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Moving from traditional range-based shooting to competitive shooting venues can take skills to the next level. Ichiro Nagata photo

It’s a sad fact in today’s economy that many law enforcement agencies are strapped for cash. When the administrators try to decide what parts of the budget to cut, training is often one of the first items chopped from the list.

To offset this, there is a solution that will improve an officer’s skill with their firearms, whether it’s pistol, shotgun or patrol rifle—and in many cases it’s closer than you may think. The solution is competition shooting. Not traditional bullseye shooting or skeet shooting, but action shooting. While there are many different sports within the big tent of action shooting, they all share a similar benefit for law enforcement officers—namely to get multiple, accurate hits as fast as possible on multiple targets. Competition shooting can aid an officer in many ways. By inducing stress similar to that of a real-world conflict, officers can train their gun-handling skills and develop rapid problem-solving abilities.

Competition shooting provides such great value that the U.S. Army’s Marksmanship Unit (USAMU) has a special action shooting team, responsible for entering, and often winning, many of the various action shooting disciplines. Additionally, some of the top competitors in the world are law enforcements officers, such as Bruce Piatt. Bruce has won several Bianchi Cup and 3-Gun championships and, more importantly, he is a police officer and department firearms instructor.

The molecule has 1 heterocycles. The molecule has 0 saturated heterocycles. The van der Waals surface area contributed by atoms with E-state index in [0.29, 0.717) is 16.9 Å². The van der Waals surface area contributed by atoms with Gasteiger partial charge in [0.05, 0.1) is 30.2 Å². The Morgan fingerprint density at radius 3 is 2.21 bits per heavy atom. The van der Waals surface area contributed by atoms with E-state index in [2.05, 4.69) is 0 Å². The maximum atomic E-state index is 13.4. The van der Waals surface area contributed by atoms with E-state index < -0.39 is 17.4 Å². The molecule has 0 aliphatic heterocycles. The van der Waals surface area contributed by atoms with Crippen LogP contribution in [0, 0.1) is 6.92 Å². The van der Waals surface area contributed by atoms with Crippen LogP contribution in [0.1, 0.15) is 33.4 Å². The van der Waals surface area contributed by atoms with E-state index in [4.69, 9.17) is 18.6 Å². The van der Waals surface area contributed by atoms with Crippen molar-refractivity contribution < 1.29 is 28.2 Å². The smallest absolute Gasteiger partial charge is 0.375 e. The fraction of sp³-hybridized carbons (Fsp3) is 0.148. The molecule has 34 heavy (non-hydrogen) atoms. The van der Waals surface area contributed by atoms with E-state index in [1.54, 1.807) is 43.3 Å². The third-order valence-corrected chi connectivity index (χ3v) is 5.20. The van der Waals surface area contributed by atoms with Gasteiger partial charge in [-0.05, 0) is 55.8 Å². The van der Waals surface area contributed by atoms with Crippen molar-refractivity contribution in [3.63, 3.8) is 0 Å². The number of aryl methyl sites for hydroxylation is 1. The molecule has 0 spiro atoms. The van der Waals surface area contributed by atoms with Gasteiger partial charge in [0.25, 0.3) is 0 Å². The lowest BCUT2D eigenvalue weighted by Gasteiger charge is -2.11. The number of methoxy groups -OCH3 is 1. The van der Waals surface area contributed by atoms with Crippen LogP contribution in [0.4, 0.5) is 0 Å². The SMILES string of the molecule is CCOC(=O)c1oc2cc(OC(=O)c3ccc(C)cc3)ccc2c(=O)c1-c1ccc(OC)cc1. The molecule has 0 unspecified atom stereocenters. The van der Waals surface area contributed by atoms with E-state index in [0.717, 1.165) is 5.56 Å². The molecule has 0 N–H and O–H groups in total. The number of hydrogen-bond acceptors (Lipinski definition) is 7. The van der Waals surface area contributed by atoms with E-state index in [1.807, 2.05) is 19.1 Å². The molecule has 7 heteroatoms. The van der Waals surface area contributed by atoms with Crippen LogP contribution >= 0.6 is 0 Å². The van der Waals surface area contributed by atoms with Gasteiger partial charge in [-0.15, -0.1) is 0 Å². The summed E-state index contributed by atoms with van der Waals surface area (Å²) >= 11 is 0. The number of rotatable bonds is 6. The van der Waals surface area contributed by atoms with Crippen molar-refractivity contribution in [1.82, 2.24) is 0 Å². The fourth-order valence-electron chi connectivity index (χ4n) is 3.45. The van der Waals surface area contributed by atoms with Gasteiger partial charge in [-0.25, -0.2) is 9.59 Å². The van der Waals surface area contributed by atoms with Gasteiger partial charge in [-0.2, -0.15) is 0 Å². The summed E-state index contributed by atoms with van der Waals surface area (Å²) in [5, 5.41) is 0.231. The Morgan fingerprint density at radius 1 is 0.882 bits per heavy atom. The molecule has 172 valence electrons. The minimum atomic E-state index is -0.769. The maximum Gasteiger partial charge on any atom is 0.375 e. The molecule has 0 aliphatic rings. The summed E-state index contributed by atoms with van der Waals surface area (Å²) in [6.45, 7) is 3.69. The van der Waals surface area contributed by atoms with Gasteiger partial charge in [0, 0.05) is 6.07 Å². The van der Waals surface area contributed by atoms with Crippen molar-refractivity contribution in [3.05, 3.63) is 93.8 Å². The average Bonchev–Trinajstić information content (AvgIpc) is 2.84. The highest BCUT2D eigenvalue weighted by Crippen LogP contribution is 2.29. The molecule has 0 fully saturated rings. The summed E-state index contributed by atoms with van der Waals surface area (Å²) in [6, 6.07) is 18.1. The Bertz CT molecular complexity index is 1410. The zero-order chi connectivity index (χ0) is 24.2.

Of course, to gain the benefits of competition shooting, you actually have to get out there and shoot. To help with that, here’s a breakdown of the three most popular flavors of competition shooting in the United States, and some of the rules an officer should be aware of as well as the type of gear they’ll need.

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